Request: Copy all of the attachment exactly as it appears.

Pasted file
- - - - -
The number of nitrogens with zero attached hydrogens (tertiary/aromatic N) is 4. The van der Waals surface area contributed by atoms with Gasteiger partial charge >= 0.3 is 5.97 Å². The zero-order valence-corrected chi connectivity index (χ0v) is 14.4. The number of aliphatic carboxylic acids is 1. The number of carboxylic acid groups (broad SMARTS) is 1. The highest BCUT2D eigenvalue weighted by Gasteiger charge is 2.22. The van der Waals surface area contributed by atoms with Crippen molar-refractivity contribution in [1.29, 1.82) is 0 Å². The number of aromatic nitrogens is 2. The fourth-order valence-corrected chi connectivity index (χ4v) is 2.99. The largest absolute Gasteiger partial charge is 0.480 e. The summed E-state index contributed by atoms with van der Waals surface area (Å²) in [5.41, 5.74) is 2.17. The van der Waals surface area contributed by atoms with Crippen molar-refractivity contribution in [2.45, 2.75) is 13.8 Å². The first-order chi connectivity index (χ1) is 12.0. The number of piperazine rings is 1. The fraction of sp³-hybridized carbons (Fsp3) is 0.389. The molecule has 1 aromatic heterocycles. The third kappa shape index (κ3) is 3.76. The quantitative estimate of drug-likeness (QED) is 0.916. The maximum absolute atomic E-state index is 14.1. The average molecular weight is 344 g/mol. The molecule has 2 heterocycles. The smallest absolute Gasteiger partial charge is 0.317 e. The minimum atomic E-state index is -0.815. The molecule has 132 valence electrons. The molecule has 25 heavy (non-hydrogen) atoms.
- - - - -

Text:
The number of nitrogens with zero attached hydrogens (tertiary/aromatic N) is 4. The van der Waals surface area contributed by atoms with Gasteiger partial charge >= 0.3 is 5.97 Å². The zero-order valence-corrected chi connectivity index (χ0v) is 14.4. The number of aliphatic carboxylic acids is 1. The number of carboxylic acid groups (broad SMARTS) is 1. The highest BCUT2D eigenvalue weighted by Gasteiger charge is 2.22. The van der Waals surface area contributed by atoms with Crippen molar-refractivity contribution in [1.29, 1.82) is 0 Å². The number of aromatic nitrogens is 2. The fourth-order valence-corrected chi connectivity index (χ4v) is 2.99. The largest absolute Gasteiger partial charge is 0.480 e. The summed E-state index contributed by atoms with van der Waals surface area (Å²) in [5.41, 5.74) is 2.17. The van der Waals surface area contributed by atoms with Crippen molar-refractivity contribution in [2.45, 2.75) is 13.8 Å². The first-order chi connectivity index (χ1) is 12.0. The number of piperazine rings is 1. The fraction of sp³-hybridized carbons (Fsp3) is 0.389. The molecule has 1 aromatic heterocycles. The third kappa shape index (κ3) is 3.76. The quantitative estimate of drug-likeness (QED) is 0.916. The maximum absolute atomic E-state index is 14.1. The average molecular weight is 344 g/mol. The molecule has 2 heterocycles. The smallest absolute Gasteiger partial charge is 0.317 e. The minimum atomic E-state index is -0.815. The molecule has 132 valence electrons. The molecule has 25 heavy (non-hydrogen) atoms.